The scores ticked over and the players swapped around a fair bit. I am guessing that getting game time for everyone was as important as anything else in this game, before the teams face each other again in the play-off quarter finals next week. Worcester have had the advantage over the Rocks in the regular season so far. I'm not entirely up on all the rules of basketball, but the referee tonight did seem particularly picky in some of his decisions, making a stop/start sport just a bit more stop/start than it needed to be.
Glasgow Rocks vs Worcester Wolves at the Emirates Arena
I tend to find sports with a selection of short musical stings and sound effects trying to generate an atmosphere a bit grinding, but I guess it is part of the basketball thing. Also the co-ordination of the chanting from the PA tends to make me want to clam up and rebel. However plenty of the people around me were happy to join in the calls of "DEFENCE- DEFENCE -DEFENCE" making up for my reticence. In the breaks between the quarters of the match a variety of child-friendly entertainments took place on the court, with children and families being a big part of the audience.

Things were evenly poised at the end of the third quarter, but in the last 10 minutes the Rocks pulled away to take the match 80-69. Things will be different next Friday night when the game will have to be a bit more competitive, with the scores of the home and away legs being put together to decide who goes forward to the next stage. Tonight we were happy to have been supporting the winning team and wandered home. As we spilled out onto London Road opposite Celtic Park at the end of the match, we were instantly reminded of the sporting clash in the city that had drawn bigger crowds to Hampden earlier that day. As we walked to Bridgeton train station I decided to confiscate my daughter's big blue and white foam hand and shove it up my jumper to avoid being mistaken for celebrating Rangers fans.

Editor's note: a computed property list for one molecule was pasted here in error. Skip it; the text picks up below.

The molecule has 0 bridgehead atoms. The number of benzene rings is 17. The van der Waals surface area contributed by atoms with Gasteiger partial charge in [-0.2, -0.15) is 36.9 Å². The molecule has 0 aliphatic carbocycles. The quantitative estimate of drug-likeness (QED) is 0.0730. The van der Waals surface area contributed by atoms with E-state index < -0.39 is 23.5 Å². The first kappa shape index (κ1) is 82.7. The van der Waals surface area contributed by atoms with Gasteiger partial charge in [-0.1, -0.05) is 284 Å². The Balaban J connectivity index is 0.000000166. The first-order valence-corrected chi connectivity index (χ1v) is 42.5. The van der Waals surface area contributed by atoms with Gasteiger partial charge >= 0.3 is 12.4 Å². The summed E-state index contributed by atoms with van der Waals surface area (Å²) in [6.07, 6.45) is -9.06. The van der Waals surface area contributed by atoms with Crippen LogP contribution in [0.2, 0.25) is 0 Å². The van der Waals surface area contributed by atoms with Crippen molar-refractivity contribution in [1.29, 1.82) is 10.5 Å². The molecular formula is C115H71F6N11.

Despite being completely bemused by what I was doing with her souvenir of the match, my daughter enjoyed her trip to the basketball. I was a bit underwhelmed by it as a sporting spectacle. It is definitely a sport you see more people playing than ever before in Glasgow, but that hasn't translated into a seething mass of excited youths storming down the doors to see the Rocks play. At the moment the youths playing basketball in Partick are still sporting the colours of the Chicago Bulls and the LA Lakers. 

Price - Adult £11, child £6, family ticket (two adults, two children) £30